top of page

Industrial Hemp Proving To Be The Next Big Crop For American Farmers

Industrial Hemp is proving to be the next big crop for farmers across the United States. This last year 19 states grew hemp for commercial applications under tightly regulated state ran pilot programs. According to the 2017 U.S. Hemp Crop Report released by Vote Hemp over 24,000 acres were cultivated in the United States. This is more than double the acreage that was planted in 2016 (less than 10,000 acres) thus proving that hemp is viable for American farmers. Since Soybeans, farmers in the United States have been looking for a new crop they could add into their crop rotation. It is starting to become clear that Hemp will be the next big crop for the American farmer. Unfortunately, only a handful of states are growing hemp for commercial applications mainly due to the strict regulations governing hemp cultivation in the United States. Agricultural Hemp Solutions is leading the charge in changing state and federal guidelines to allow American farmers the opportunities with hemp that farmers in Europe, China and Canada have had for years. It is past time that America starts leading the hemp industry in cultivation and manufacturing. We already currently are the number one importer of hemp in the world. With states like Kentucky leading the hemp cultivation charge and new conservative republican states (like South Carolina) passing comprehensive commercial production hemp legislation it’s time to allow all US farmers to grow this ancient crop. Many tobacco farming areas are seeing their tobacco farmers adding hemp into their crop rotations and are finding a comparable return.  If you are an American farmer and would like to cultivate hemp and need someone to be your voice both at your statehouse and in congress you have come to the right firm. Feel free to contact us for further details.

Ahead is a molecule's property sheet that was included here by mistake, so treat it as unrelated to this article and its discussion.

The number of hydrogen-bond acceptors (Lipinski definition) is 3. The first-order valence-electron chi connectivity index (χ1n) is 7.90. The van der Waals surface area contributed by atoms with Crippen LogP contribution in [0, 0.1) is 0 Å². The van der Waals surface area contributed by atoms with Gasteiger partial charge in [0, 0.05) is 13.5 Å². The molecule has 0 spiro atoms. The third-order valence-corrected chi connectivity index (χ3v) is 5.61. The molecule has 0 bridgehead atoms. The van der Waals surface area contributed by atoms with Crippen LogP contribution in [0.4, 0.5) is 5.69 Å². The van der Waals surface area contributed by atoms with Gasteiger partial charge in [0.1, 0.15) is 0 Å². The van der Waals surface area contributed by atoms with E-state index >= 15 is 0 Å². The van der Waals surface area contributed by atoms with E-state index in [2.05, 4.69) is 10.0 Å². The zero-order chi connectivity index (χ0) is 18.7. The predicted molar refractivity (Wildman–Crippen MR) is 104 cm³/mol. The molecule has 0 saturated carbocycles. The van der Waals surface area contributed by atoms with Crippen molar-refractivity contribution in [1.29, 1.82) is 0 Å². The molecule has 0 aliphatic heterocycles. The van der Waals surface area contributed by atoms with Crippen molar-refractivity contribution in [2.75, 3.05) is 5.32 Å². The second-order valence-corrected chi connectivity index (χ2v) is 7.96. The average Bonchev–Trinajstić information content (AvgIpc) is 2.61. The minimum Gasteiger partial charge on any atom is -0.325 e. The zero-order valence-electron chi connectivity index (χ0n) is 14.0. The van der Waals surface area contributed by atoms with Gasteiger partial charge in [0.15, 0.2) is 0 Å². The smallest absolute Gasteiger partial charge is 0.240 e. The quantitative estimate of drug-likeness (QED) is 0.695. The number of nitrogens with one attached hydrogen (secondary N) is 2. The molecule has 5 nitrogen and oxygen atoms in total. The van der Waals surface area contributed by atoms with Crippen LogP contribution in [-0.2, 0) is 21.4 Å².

3 views0 comments

Recent Posts

See All

What the 1% Means to You!

Stakeholder Responses to the Question: "What Does 1% THC Mean to You"? The question of whether the current legal definition of hemp at 0.3% THC is viable is crucial for our industry going forward. Wit


bottom of page